Mine’s, Pit Road M and Endless-R were all out at Fuji Speedway to show off their cars and of course parts.
The True Hunt
As ever, it’s the private car side of R’s Meeting that probably gives us the most picturesque views of this event.
Many owners wait all day to have their car shot by GT-R Magazine photographers for a place in the ‘Owner’s Book’ that will be released along with the next issue of the bi-monthly magazine.
Here’s one such owner with his entourage, setting up for a memorable snap.
The row after row of cars give guys like me the chance to go crazy with perspective shots, not to mention an opportunity to hunt out unique mods that people have done to their Rs.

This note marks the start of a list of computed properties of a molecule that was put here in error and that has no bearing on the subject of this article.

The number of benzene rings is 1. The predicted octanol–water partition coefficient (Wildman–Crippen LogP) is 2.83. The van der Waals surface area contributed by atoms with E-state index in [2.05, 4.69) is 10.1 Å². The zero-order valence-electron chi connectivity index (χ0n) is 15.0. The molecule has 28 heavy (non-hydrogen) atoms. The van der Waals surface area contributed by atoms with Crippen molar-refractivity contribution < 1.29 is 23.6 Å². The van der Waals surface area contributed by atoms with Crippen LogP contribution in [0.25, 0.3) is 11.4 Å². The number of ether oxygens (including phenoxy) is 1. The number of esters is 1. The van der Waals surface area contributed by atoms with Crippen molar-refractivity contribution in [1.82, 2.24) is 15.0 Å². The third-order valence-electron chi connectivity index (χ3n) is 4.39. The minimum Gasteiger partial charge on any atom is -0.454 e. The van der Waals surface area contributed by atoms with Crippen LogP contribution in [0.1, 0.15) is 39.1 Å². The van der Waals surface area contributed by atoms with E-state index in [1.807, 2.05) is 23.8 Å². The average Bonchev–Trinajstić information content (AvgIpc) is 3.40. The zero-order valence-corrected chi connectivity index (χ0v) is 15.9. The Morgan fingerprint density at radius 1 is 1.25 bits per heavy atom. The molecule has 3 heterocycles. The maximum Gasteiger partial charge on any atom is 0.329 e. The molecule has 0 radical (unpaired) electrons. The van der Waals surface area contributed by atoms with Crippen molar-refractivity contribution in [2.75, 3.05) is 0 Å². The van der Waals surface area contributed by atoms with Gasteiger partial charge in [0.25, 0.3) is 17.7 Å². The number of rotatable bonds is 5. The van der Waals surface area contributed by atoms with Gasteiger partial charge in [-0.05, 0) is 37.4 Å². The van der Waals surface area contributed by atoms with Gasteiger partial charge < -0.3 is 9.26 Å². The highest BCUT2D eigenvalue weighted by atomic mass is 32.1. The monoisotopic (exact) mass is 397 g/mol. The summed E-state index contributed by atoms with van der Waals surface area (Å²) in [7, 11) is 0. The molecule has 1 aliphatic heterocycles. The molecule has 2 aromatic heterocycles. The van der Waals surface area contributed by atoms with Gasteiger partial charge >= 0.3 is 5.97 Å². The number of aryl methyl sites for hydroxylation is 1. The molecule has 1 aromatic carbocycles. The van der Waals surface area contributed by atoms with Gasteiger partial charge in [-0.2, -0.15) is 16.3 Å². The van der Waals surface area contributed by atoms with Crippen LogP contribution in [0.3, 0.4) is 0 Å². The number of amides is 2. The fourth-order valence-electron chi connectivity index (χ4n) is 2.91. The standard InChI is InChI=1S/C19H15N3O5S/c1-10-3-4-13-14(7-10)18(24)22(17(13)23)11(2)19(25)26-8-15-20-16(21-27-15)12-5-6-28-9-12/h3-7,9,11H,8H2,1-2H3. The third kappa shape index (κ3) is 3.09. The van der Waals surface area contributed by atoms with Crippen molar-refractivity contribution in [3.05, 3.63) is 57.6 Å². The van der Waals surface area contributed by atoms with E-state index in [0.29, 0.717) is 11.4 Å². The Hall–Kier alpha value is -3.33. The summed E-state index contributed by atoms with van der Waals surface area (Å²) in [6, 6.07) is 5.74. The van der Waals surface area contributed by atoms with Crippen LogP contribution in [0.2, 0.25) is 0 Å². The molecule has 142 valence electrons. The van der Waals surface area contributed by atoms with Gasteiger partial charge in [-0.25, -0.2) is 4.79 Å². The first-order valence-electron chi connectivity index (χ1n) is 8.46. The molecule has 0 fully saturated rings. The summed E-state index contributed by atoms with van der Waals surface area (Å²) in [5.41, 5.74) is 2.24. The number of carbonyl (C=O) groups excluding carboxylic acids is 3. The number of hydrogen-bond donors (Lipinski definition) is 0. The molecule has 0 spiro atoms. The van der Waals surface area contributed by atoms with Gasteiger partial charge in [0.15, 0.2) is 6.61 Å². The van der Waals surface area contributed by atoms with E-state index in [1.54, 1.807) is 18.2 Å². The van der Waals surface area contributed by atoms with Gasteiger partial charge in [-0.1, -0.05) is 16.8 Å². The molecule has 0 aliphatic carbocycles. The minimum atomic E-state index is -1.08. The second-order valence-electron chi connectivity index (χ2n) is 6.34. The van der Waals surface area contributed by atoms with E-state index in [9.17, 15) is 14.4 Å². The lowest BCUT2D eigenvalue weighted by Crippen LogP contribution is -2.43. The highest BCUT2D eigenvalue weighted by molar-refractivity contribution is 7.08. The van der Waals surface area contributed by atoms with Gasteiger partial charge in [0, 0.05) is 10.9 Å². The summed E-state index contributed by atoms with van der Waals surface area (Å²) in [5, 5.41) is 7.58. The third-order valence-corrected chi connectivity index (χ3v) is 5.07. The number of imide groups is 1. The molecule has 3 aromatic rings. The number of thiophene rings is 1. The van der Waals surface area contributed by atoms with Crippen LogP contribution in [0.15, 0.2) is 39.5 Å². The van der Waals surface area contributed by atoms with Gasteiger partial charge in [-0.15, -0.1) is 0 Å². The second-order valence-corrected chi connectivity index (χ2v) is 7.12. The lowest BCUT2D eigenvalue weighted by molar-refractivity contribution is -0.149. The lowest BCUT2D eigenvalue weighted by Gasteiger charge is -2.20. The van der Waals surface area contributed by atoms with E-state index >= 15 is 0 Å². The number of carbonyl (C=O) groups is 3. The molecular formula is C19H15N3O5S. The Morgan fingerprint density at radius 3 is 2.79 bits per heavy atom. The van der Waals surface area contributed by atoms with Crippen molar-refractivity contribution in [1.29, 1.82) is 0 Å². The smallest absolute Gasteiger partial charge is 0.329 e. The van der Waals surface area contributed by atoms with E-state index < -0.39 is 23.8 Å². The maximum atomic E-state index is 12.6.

I think I’ll probably put together one whole post just on this and the car parts I went to check out.
That’s where you see the really interesting stuff, like an R34 on Super Advan SA3R three-spokes. Yay or nay?
You see what I mean? This is one event, that just like the Nismo Festival can never get old. Either that or I love GT-Rs just little too much. If the latter is the case then I apologize, but that doesn’t mean I’m not going to flood the site with GT-R content for the rest of the week.
Dino Dalle Carbonare